Fragmenting range tombstones involves splitting range tombstones at overlap points. Let's consider the tombstones in the skyline example above:

10:   d---h
 7:     f------m
 5: b-------j     p----u
 3:                   t----y

Fragmenting the range tombstones at the overlap points creates a larger number of range tombstones:

10:   d-f-h
 7:     f-h-j--m
 5: b-d-f-h-j     p---tu
 3:                   tu---y

While the number of tombstones is larger there is a significant advantage: we can order the tombstones by their start key and then binary search to find the set of tombstones overlapping a particular point. This is possible because due to the fragmenting, all the tombstones that overlap a range of keys will have the same start and end key. The v2 RangeDelAggregator and associated classes perform fragmentation of range tombstones stored in each sstable and those fragmented tombstones are then cached.

In summary, in RocksDB RangeDelAggregator acts as an oracle for answering whether a key is deleted at a particular sequence number. Due to caching of fragmented tombstones, the v2 implementation of RangeDelAggregator implementation is significantly faster to populate than v1, yet the overall approach to processing range tombstones remains similar.

Pebble takes a different approach: it integrates range tombstones processing directly into the mergingIter structure. mergingIter is the internal structure which provides a merged view of the levels in an LSM. RocksDB has a similar class named MergingIterator. Internally, mergingIter maintains a heap over the levels in the LSM (note that each memtable and L0 table is a separate "level" in mergingIter). In RocksDB, MergingIterator knows nothing about range tombstones, and it is thus up to higher-level code to process range tombstones using RangeDelAggregator.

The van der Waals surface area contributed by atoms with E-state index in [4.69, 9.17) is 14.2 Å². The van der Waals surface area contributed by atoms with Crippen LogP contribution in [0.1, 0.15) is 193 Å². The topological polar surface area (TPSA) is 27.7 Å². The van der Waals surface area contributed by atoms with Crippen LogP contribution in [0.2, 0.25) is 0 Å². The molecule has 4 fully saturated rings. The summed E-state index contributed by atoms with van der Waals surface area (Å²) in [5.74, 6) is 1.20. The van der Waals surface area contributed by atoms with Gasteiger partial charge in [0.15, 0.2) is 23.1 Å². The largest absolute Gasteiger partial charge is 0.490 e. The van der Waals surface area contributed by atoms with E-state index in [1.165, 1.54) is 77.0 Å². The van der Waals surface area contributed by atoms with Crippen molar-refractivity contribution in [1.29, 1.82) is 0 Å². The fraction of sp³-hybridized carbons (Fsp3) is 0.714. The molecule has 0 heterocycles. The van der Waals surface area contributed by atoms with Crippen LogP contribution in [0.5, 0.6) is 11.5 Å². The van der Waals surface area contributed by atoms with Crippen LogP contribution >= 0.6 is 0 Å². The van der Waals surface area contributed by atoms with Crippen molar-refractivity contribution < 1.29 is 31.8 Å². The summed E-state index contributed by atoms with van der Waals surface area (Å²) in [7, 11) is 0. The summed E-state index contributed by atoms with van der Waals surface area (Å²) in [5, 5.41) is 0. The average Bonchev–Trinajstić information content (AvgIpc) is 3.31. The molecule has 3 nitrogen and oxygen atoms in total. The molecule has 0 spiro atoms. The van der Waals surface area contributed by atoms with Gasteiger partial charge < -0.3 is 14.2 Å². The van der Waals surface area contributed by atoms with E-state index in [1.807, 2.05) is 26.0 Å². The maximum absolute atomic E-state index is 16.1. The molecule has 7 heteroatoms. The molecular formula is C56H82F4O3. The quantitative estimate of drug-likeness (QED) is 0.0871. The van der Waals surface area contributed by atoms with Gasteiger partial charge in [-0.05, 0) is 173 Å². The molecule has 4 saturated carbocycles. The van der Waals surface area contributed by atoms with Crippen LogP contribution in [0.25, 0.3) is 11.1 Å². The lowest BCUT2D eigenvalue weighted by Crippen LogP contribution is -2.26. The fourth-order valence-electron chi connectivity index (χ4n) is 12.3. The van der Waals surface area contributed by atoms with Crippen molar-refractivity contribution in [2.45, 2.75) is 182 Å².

While the separation of MergingIterator and range tombstones seems reasonable at first glance, there is an optimization that RocksDB does not perform which is awkward with the RangeDelAggregator approach: skipping swaths of deleted keys. A range tombstone often shadows more than one key. Rather than iterating over the deleted keys, it is much quicker to seek to the end point of the range tombstone. The challenge in implementing this optimization is that a key might be newer than the range tombstone and thus shouldn't be skipped. An insight to be utilized is that the level structure itself provides sufficient information. A range tombstone at Ln is guaranteed to be newer than any key it overlaps in Ln+1.

Pebble utilizes the insight above to integrate range deletion processing with mergingIter. A mergingIter maintains a point iterator and a range deletion iterator per level in the LSM. In this context, every L0 table is a separate level, as is every memtable. Within a level, when a range deletion contains a point operation the sequence numbers must be checked to determine if the point operation is newer or older than the range deletion tombstone. The mergingIter maintains the invariant that the range deletion iterators for all levels newer that the current iteration key are positioned at the next (or previous during reverse iteration) range deletion tombstone. We know those levels don't contain a range deletion tombstone that covers the current key because if they did the current key would be deleted. The range deletion iterator for the current key's level is positioned at a range tombstone covering or past the current key. The position of all of other range deletion iterators is unspecified. Whenever a key from those levels becomes the current key, their range deletion iterators need to be positioned. This lazy positioning avoids seeking the range deletion iterators for keys that are never considered.

For a full example, consider the following setup:

  p0:               o
  r0:             m---q

  p1:              n p
  r1:       g---k